Fancy digging through the Apollo 11 source code?
When the Apollo 11 mission succeeded, and man walked on the moon for the first time, it wasn’t down to dumb luck. Take the flight software, for example – there was a lot of it. What does the source code for a manned flight to the moon look like when painstakingly printed out? I’m glad you asked.
That’s Margaret Hamilton, director of software engineering, standing next to the paper software. In an email to Vox, Hamilton asserts that this code is just the Apollo Guidance Computer’s source code, writing: “To clarify, there are no other kinds of printouts, like debugging printouts, or logs, or what have you, in the picture.” Either she’s pint-sized, or that’s a lot of code.
You probably don’t want a physical copy showing up in several boxes at your house, so you’ll be pleased to know that the software has now been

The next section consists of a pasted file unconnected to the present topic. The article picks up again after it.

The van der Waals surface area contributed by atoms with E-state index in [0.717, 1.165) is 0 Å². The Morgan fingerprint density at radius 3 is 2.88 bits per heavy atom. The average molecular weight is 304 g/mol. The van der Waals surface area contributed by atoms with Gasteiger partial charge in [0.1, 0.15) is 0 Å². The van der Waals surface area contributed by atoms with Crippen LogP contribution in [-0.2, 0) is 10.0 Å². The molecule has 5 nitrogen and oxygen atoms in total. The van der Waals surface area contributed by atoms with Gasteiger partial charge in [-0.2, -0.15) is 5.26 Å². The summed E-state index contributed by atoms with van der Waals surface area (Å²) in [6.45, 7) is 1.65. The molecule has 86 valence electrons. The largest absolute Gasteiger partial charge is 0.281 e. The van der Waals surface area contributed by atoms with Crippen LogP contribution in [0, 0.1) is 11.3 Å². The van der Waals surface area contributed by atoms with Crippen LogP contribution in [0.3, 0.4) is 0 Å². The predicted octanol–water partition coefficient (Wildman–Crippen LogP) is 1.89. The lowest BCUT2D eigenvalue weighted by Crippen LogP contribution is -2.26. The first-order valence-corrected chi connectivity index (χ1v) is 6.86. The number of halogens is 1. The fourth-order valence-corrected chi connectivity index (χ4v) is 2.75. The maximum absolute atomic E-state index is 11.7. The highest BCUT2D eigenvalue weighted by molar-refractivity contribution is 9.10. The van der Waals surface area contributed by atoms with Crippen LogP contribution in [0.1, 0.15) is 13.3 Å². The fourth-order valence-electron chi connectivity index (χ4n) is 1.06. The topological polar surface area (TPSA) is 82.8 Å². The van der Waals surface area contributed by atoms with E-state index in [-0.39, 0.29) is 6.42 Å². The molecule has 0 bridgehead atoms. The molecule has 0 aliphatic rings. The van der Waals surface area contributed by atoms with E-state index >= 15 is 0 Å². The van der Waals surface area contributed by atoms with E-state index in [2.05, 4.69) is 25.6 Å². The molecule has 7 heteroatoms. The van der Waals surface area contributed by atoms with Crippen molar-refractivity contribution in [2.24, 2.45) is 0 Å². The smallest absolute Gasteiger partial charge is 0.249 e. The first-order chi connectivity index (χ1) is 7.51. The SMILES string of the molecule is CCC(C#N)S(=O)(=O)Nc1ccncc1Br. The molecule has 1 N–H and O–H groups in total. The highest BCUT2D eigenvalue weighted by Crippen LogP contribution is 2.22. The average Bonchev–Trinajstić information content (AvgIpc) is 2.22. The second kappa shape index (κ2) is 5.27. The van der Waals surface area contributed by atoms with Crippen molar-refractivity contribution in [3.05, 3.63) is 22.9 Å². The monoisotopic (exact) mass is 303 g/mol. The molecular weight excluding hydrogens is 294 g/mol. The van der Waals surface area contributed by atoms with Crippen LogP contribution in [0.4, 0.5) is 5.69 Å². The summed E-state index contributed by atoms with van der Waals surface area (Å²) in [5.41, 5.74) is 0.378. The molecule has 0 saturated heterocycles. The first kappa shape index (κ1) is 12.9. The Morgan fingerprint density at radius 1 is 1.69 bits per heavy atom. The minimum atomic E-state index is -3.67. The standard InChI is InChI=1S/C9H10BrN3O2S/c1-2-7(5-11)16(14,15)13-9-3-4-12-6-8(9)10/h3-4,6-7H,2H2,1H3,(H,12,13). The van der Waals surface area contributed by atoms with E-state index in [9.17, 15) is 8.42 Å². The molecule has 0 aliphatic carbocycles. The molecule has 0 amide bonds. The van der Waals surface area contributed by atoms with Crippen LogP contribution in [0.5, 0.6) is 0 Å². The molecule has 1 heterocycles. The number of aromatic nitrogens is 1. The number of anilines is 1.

You probably don’t want a physical copy showing up in several boxes at your house, so you’ll be pleased to know that the software has now beenuploaded to GitHub in its entirety, thanks to NASA intern Chris Garry. It’s actually not the first time it has been put online, but GitHub’s millions of programmers is a far wider audience than the software has ever had before, and those poking through it have found some lovely Easter eggs that really put you back to the 1960s when the code was first being devised.
Reddit’s ProgrammerHumor subreddit has been particularly efficient at digging these out. Take the BURN-BABY_BURN- – MASTER_IGNITION_ROUTINE file for example.
“Goodbye. Come again soon.”
“Off to see the wizard”
GitHub also allows users to suggest changes to the code, and everyone’s a know-it-all with hindsight, aren’t they?
That’s a reference to Apollo 13’s infamous accident, when one of the oxygen tanks exploded. Relax, though, help is on the way:
And don’t worry. Someone has added an extension pack for picking up Matt Damon.
Images: NASA and GitHub